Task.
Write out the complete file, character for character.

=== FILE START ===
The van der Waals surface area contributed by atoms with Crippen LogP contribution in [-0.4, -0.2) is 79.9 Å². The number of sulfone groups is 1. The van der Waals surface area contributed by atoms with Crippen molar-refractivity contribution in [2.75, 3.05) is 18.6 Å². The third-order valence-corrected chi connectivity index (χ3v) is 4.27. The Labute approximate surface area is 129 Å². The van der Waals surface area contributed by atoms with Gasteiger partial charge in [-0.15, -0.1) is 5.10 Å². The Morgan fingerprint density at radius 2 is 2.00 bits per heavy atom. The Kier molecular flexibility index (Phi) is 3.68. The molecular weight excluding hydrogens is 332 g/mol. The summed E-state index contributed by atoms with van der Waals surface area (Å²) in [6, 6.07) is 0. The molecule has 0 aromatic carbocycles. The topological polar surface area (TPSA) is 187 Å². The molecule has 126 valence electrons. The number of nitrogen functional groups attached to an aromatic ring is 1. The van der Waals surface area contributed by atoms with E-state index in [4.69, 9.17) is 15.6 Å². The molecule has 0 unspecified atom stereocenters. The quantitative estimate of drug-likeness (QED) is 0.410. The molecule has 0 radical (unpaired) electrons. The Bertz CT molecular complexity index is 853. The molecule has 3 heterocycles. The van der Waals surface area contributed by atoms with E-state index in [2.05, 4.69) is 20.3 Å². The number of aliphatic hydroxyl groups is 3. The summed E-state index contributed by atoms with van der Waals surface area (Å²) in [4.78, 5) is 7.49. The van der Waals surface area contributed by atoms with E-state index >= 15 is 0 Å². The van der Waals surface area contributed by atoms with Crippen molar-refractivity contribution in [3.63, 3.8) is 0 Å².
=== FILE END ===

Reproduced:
The van der Waals surface area contributed by atoms with Crippen LogP contribution in [-0.4, -0.2) is 79.9 Å². The number of sulfone groups is 1. The van der Waals surface area contributed by atoms with Crippen molar-refractivity contribution in [2.75, 3.05) is 18.6 Å². The third-order valence-corrected chi connectivity index (χ3v) is 4.27. The Labute approximate surface area is 129 Å². The van der Waals surface area contributed by atoms with Gasteiger partial charge in [-0.15, -0.1) is 5.10 Å². The Morgan fingerprint density at radius 2 is 2.00 bits per heavy atom. The Kier molecular flexibility index (Phi) is 3.68. The molecular weight excluding hydrogens is 332 g/mol. The summed E-state index contributed by atoms with van der Waals surface area (Å²) in [6, 6.07) is 0. The molecule has 0 aromatic carbocycles. The topological polar surface area (TPSA) is 187 Å². The molecule has 126 valence electrons. The number of nitrogen functional groups attached to an aromatic ring is 1. The van der Waals surface area contributed by atoms with E-state index in [4.69, 9.17) is 15.6 Å². The molecule has 0 unspecified atom stereocenters. The quantitative estimate of drug-likeness (QED) is 0.410. The molecule has 0 radical (unpaired) electrons. The Bertz CT molecular complexity index is 853. The molecule has 3 heterocycles. The van der Waals surface area contributed by atoms with E-state index in [2.05, 4.69) is 20.3 Å². The number of aliphatic hydroxyl groups is 3. The summed E-state index contributed by atoms with van der Waals surface area (Å²) in [4.78, 5) is 7.49. The van der Waals surface area contributed by atoms with E-state index >= 15 is 0 Å². The van der Waals surface area contributed by atoms with Crippen molar-refractivity contribution in [3.63, 3.8) is 0 Å².